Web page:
In the early 19th-century, a custody battle involving a father who had gone to live at Watervleit with his minor child was widely publicized. The negative publicity caused the Shakers to establish a rule that married persons would not be accepted into Shaker communities unless both partners agreed to enter. [3]


The original buildings were log cabins, however, the oldest surviving buildings date to 1820. [2] Each "family" house had a basement, 3 living floors and an attic. [2] Kitchens, including the large kitchens for baking and canning, were located in the basement. [2] Each house had a wing for "sisters" and a wing for "brothers," with separate staircases; the wings were separated by large hall. [2] Not only bedrooms, but sitting rooms were separate. [2] Both sexes shared the dining and meeting rooms, but sat on opposite sides of the room. [2] Typically, 2 to 6 Believers of the same sex shared a bed chamber. [2] The buildings of the North family burned to the ground in 1920. [2] Other buildings were lost to neglect. or torn down over the years. [2] 22 buildings survive. [2]

Collectively, the buildings at Watervliet are regarded as among the finest and best preserved surviving Shaker buildings. [2]

Meeting House

The 1848 meetinghouse replaced a 1791 meetinghouse. [4] It is a plain, wooden building decorated according to the Shaker rule that "Meetinghouses should be painted white without, and of a bluish shade within." [4] It was the only white building in the community, since, according to Shaker rules, "no buildings may be painted white, save meeting houses." [4] Three doors on the building's northern side provide separate entrances tor the brothers, the sisters and the members of the ministry, who used the center door. [4] The meetinghouse was located in the center of the village and it served as the home of the ministers. [4] The austere interior provided a large floor space for the dancing that was a central part of Shaker worship. [4]


The Watervliet Shakers, like all Shaker communities, were almost self-sufficient, raising their own food and producing their own clothing and machinery. [2] They purchased a limited range of goods from outsiders, principally iron, which they worked into hardware and tools in their own workshops. [2]

Each village also produced market goods for outside sale. The Watervliet Shakers had a tannery, produced brooms for sale in volume, and had a small industry manufacturing brass, steel and silver writing pens, but they are most noted in business history as having been among the first producers of garden seeds as a commercial product in the United States and the first Shaker community to have produced and sold seeds. [2] [5] It has been claimed that a member of this community, Theodore Bates, invented the flat broom, older brooms having been fashioned as round bundles of broom corn straw or twigs. [6]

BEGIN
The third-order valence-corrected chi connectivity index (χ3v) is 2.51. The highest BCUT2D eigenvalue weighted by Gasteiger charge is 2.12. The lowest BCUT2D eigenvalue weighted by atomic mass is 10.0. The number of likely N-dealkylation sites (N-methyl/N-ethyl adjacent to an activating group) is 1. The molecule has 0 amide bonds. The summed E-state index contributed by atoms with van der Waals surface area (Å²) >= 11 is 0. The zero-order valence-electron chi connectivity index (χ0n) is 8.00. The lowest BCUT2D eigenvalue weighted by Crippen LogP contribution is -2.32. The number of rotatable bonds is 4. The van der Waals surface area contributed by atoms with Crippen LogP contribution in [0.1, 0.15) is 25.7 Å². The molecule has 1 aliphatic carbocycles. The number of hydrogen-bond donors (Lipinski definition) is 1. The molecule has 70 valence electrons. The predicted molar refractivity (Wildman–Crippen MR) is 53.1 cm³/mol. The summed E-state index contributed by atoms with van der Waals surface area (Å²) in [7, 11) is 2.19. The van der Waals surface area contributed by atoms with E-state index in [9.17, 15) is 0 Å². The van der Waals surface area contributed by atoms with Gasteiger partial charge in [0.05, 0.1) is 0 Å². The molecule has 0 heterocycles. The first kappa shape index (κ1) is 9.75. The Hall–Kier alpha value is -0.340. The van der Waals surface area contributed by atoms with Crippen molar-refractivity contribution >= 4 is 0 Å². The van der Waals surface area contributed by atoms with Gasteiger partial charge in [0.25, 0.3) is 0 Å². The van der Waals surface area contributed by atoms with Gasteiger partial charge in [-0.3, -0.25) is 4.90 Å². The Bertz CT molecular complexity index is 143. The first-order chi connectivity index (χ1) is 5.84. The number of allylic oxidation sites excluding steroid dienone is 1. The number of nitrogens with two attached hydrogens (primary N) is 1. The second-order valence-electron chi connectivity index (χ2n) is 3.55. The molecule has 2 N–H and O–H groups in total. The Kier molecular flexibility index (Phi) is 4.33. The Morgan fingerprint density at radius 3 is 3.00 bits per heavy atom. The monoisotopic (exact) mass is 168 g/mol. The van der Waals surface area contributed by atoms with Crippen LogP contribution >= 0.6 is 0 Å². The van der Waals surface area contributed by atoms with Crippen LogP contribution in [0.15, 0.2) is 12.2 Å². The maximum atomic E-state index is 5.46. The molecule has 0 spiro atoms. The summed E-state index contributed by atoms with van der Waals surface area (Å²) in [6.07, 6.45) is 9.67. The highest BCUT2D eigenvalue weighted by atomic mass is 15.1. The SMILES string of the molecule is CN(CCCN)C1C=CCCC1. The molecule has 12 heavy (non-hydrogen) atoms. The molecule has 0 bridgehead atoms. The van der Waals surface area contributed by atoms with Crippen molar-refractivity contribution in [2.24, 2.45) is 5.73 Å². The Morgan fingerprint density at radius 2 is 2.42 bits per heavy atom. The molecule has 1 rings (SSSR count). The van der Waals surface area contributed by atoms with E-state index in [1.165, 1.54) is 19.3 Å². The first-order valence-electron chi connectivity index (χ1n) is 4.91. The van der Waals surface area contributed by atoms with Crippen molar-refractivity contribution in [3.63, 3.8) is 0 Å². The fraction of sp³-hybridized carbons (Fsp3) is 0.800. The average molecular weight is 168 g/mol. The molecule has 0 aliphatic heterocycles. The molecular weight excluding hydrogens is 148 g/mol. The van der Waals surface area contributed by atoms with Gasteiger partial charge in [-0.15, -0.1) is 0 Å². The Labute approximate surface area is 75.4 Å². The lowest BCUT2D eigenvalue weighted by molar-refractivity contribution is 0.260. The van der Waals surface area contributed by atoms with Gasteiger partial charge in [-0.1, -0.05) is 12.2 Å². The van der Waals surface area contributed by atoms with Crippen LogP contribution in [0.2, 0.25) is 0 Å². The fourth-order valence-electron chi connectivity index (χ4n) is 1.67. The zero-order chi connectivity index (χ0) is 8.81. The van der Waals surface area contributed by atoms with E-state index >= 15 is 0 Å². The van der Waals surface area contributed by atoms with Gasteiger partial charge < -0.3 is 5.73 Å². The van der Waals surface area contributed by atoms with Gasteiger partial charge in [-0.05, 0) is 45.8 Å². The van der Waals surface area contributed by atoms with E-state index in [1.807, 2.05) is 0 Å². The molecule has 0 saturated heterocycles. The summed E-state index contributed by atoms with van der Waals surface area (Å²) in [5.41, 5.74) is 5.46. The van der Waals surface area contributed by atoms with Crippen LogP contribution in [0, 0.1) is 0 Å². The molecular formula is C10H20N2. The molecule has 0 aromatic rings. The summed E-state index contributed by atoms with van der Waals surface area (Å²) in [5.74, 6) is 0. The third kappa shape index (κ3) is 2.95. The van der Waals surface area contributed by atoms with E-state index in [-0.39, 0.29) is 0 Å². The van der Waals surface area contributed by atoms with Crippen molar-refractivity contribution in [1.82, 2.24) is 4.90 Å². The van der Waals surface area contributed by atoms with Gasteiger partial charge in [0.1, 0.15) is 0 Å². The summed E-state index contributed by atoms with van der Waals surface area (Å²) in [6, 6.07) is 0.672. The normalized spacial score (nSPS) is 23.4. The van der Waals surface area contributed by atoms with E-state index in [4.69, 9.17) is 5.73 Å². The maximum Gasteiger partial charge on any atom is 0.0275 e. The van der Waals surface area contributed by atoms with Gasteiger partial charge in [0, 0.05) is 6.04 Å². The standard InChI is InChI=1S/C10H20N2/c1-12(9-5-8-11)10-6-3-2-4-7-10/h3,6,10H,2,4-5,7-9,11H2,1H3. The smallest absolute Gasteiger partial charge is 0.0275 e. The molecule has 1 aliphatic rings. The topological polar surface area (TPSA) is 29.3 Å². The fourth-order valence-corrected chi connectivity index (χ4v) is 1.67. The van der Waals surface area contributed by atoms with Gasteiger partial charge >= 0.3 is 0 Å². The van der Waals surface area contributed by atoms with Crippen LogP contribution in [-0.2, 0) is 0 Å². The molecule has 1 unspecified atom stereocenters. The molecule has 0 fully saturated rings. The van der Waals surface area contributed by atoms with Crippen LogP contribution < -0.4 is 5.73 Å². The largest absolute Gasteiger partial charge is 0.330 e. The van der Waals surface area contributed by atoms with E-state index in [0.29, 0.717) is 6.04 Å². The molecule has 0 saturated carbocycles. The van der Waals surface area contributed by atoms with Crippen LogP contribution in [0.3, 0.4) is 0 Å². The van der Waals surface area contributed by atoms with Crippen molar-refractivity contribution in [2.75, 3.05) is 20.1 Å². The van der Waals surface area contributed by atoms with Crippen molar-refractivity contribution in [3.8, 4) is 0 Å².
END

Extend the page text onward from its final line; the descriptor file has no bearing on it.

Seed business

The Watervliet seed business is known to have been highly profitable at least as early as 1811. [2] Prior to this time, individuals saved vegetable seeds from the previous year, or traded with neighbors. [2] The Watervliet Shakers are thought to have been the first seed sellers to package seeds in small, paper envelopes. [7]

See also

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  1. 1 2 National Park Service (2009-03-13). "National Register Information System". National Register of Historic Places . National Park Service.
  2. 1 2 3 4 5 6 7 8 9 10 11 12 13 14 15 16 17 18 19 Landmarks of American women's history, Chapter: Watervliet Shaker Historic District, Page Putnam Miller, Oxford University Press US, 2003, pp. 36 ff.
  3. “At War With the Shakers,” Mary Beth Norton, September 17, 2010, New York Times.
  4. 1 2 3 4 5 6 America's religious architecture: sacred places for every community, Marilyn Joyce Segal Chiat, John Wiley and Sons, 1997, p. 76.
  5. Work and worship among the Shakers: their craftsmanship and economic order, Edward Deming Andrews, Faith Andrews, Courier Dover Publications, 1982, pp. 79, 101.
  6. Work and worship among the Shakers: their craftsmanship and economic order, Edward Deming Andrews, Faith Andrews, Courier Dover Publications, 1982, p. 159.
  7. Work and worship among the Shakers: their craftsmanship and economic order, Edward Deming Andrews, Faith Andrews, Courier Dover Publications, 1982, p. 53.